• Right now I’m sitting in the garden, enjoying the sun and about five minutes ago, I decided against eating vanilla ice cream, because it’s kind of too heavy. I’m so glad that I just stumbled over this post – thanks for sharing, David! – the sorbet looks wonderfully refreshing and perfect for a sunny day like today ;) Gotta go and see if there are any grapefruits left …

  • It embarrasses me to say, I haven’t tried grapefruit before. I been paranoid since my parents are fond of eating the pale fleshed ones and they’re pretty bitter. :x

    Although looking from these pictures, I’m willing to give it a try, they look gorgeous. Glad you had fun, the weather looks wonderful for a barbie.

    @ Yet when seasons change here, it usually happens in one day

    That sounds like Melbourne. :D

  • Sounds so refreshing! Could Aperol be substituted for the Campari?

  • Anything colored pink is hands down a winner in France is my experience…
    What a FAB meal, expecially with your grilled additions plus the refreshing sorbet!

  • I “thought” I wanted a break from six months of winter and citrus. I “thought” wrong and will be scooping up the ruby-red grapefruits that still abound. It will be the perfect accompaniment to the 4 inches of snow that is coming our way.

  • Could you provide some advice on getting something with Campari (or other alcohol) to freeze completely? I tried making some orange-Campari popsicles last summer and, while delicious, they were a bit mushy.

    I make bacon-wrapped prunes as my go-to quick dish for brunches. Folks (under the age of 70, anyways) are always “ew, prunes!” but then scarf them down. Do they still call them “devils on horseback” in France?

  • summer roll on… :) thanks for this first outdoor meal, many will follow!
    and sorbet au grapefruit with Campari is delicious too. LOVE THAT bbq pixie – hazy, warm, you can feel the sunshine, the heat, smell the ‘perfumes’ – love particularly the ‘real’ fires with wood-charcoal if possible….

  • Mikki: Yes, the key word on so many things here is moderation. And somethings things that are highly seasoned or flavorful aren’t savored as much as they are elsewhere. But I’m working to change that ; )

    Hillary: Alcohol doesn’t freeze you the best thing you can try is to cook it to ‘burn off’ the alcohol, by boiling it for a few minutes. You can also dial the sugar way down as well.

    Francesca: As mentioned in the headnote to the recipe, you can substitute another alcohol. If you try Aperol, let us know how it turns out!

  • Sublime! The colours, the food, the grill, eating en plein air
    I love the idea of pink grapefruit and campari sorbet.

  • Salut David –

    This recipe is officially my current craving! But is there a way we can make sorbet without an ice cream machine? Our tiny Paris apartment still refuses space for one …

    Cheers

  • I’m going to try this as a granita since I stupidly put our ice-cream maker in storage when we started serving overseas 6 years ago. Campari is my drink of choice. Living in Italy and having to abstain from it (as a nursing mother) has been a cruel form of torture!

  • I’ve never had bacon wrapped prunes…are they reffered to as Angels on Horseback?

    I will try them for my 1st bar-b-q of the year or if I can’t wait, I may try them in the oven. I guess I just cook them till the bacon is slightly crisp?

    Thanks:)

  • I always say I keep returning to your posts because of your fabulous writing… which is true… but your photos are truely out of this world. Really good, David. Really speical. I love it all! Thank you so much for blogging… it’s always such a pleasure to read your posts!

  • :) I really enjoy this post David .

  • believe me David, I’m working to change that too with my family here (I’m english and live in Normandie with my french fiance)! Speaking of lots of flavour, I wish I could find more great spicy food here! If you have any recommendations in my area, do let me know!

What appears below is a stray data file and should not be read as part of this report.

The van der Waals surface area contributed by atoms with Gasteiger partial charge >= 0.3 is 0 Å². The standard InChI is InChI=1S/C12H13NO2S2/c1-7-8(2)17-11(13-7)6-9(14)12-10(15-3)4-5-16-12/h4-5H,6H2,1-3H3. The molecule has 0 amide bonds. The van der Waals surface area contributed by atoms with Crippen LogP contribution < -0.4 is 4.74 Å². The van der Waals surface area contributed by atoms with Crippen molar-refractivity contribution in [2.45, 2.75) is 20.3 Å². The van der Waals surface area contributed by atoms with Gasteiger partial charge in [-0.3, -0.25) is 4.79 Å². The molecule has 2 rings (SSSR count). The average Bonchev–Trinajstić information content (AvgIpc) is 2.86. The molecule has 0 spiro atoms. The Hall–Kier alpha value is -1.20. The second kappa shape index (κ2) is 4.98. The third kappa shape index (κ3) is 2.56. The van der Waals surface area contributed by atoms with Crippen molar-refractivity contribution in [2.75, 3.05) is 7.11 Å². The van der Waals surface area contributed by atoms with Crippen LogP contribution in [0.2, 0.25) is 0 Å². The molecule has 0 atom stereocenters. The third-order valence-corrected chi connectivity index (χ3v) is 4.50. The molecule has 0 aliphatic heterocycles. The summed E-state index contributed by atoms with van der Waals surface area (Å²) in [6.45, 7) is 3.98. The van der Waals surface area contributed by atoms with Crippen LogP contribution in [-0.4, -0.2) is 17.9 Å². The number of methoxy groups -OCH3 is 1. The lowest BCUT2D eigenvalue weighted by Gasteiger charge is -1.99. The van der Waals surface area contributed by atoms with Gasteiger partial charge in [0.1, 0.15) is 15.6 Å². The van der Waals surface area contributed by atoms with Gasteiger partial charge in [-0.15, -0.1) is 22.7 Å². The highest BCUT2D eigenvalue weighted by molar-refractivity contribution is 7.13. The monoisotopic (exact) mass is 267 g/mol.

• It never dawned on me to make my own sorbet, and your recipe looks so good and so simple I want to slap myself upside the head for not trying it sooner. I recently read that grapefruit pairs well w/ white chocolate; I used to detest the cloying tasteless white stuff til I tried the real thing w/ at least 30% cocoa butter. Perhaps I’ll make the sorbet and serve in white chocolate shells?

  • I have a backyard, David. You are welcome to come grill anything, anytime. And I live in California. San Francisco. Right now it is over-cast and drizzling. Remember? I have a question about transporting ice-cream and other frozen goodies. How do you do it? I’ve tried carrying ice-cream in a styrofoam chest (with lots of ice) to Sausalito — a thirty minute trip — and when I arrive, well, it’s no longer frozen. Help!

  • I’ve just started eating pink grapefruits with a bit of local honey drizzled across the top as my daily snack…and now onto making some sorbet! Fabulous. Thanks!

  • It’s 9:21 pm, and the temperature has dropped, to 80º. We took the comforter off four days ago, because it was finally over 65º during the night. I’ve been mulling through the sorbets in your book, and checking the herbs in my tiny yard – I don’t have grapefruit growing here, but I know someone in Plaquemines Parish. I did make the mint ice cream last week, but it’s already too hot for cream. Thanks for the recipe.

  • Marie: I use an isothermic (insulated) sack, which they sell at most supermarkets and frozen food stores here in France, and you can transport frozen foods for at least 30 minutes in them. (I add an ice pack just to make sure!) In the US, they sell similar bags for carrying lunches around.

    Zac designs makes these Insulated Ice Cream Containers with freezable gel inside which they claim “keeps the contents chilled for up to 90 minutes.” I haven’t tried one – (they’re one of those “European products” that don’t seem to be available in Europe!) – but that might be your solution.

    homegrown countrygirl: Thanks! : )

  • Hi David! I’m totally hooked on to your blog, just love your writing…..you make want to eat, cook, bake and you make me laugh!!
    Ok I have a question for you….I don’t have an ice-cream maker, so I end up beating the ice-cream mixture by hand. Should I be doing the same for a sorbet to keep it smooth?

  • Natasha, Gina and Stephanie:

    At the end of the post, right beneath the recipe, there is a list of related links. The second one is a link to a post I did on How to Make Ice Cream Without a Machine.